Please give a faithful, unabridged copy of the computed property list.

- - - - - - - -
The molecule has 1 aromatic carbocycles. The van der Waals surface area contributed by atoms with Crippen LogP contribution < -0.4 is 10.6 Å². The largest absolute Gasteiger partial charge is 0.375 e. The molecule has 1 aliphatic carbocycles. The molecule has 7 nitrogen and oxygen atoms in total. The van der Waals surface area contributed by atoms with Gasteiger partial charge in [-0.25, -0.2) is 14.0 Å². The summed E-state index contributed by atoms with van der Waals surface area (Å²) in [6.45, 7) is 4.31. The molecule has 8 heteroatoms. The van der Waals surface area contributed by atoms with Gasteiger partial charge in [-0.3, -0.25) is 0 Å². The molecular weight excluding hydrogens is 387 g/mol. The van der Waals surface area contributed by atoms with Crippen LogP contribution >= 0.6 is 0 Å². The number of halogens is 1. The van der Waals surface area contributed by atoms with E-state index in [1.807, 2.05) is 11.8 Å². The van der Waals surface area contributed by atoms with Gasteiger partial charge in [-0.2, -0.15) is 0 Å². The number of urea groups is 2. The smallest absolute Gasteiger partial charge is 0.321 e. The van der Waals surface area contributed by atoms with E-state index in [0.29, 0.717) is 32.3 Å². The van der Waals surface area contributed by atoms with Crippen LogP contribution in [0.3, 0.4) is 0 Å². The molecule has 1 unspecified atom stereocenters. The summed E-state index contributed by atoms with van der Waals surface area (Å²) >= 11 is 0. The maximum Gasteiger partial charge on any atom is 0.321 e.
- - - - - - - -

The molecule has 1 aromatic carbocycles. The van der Waals surface area contributed by atoms with Crippen LogP contribution < -0.4 is 10.6 Å². The largest absolute Gasteiger partial charge is 0.375 e. The molecule has 1 aliphatic carbocycles. The molecule has 7 nitrogen and oxygen atoms in total. The van der Waals surface area contributed by atoms with Gasteiger partial charge in [-0.25, -0.2) is 14.0 Å². The summed E-state index contributed by atoms with van der Waals surface area (Å²) in [6.45, 7) is 4.31. The molecule has 8 heteroatoms. The van der Waals surface area contributed by atoms with Gasteiger partial charge in [-0.3, -0.25) is 0 Å². The molecular weight excluding hydrogens is 387 g/mol. The van der Waals surface area contributed by atoms with Crippen LogP contribution >= 0.6 is 0 Å². The number of halogens is 1. The van der Waals surface area contributed by atoms with E-state index in [1.807, 2.05) is 11.8 Å². The van der Waals surface area contributed by atoms with Gasteiger partial charge in [-0.2, -0.15) is 0 Å². The number of urea groups is 2. The smallest absolute Gasteiger partial charge is 0.321 e. The van der Waals surface area contributed by atoms with E-state index in [0.29, 0.717) is 32.3 Å². The van der Waals surface area contributed by atoms with Crippen LogP contribution in [0.3, 0.4) is 0 Å². The molecule has 1 unspecified atom stereocenters. The summed E-state index contributed by atoms with van der Waals surface area (Å²) >= 11 is 0. The maximum Gasteiger partial charge on any atom is 0.321 e.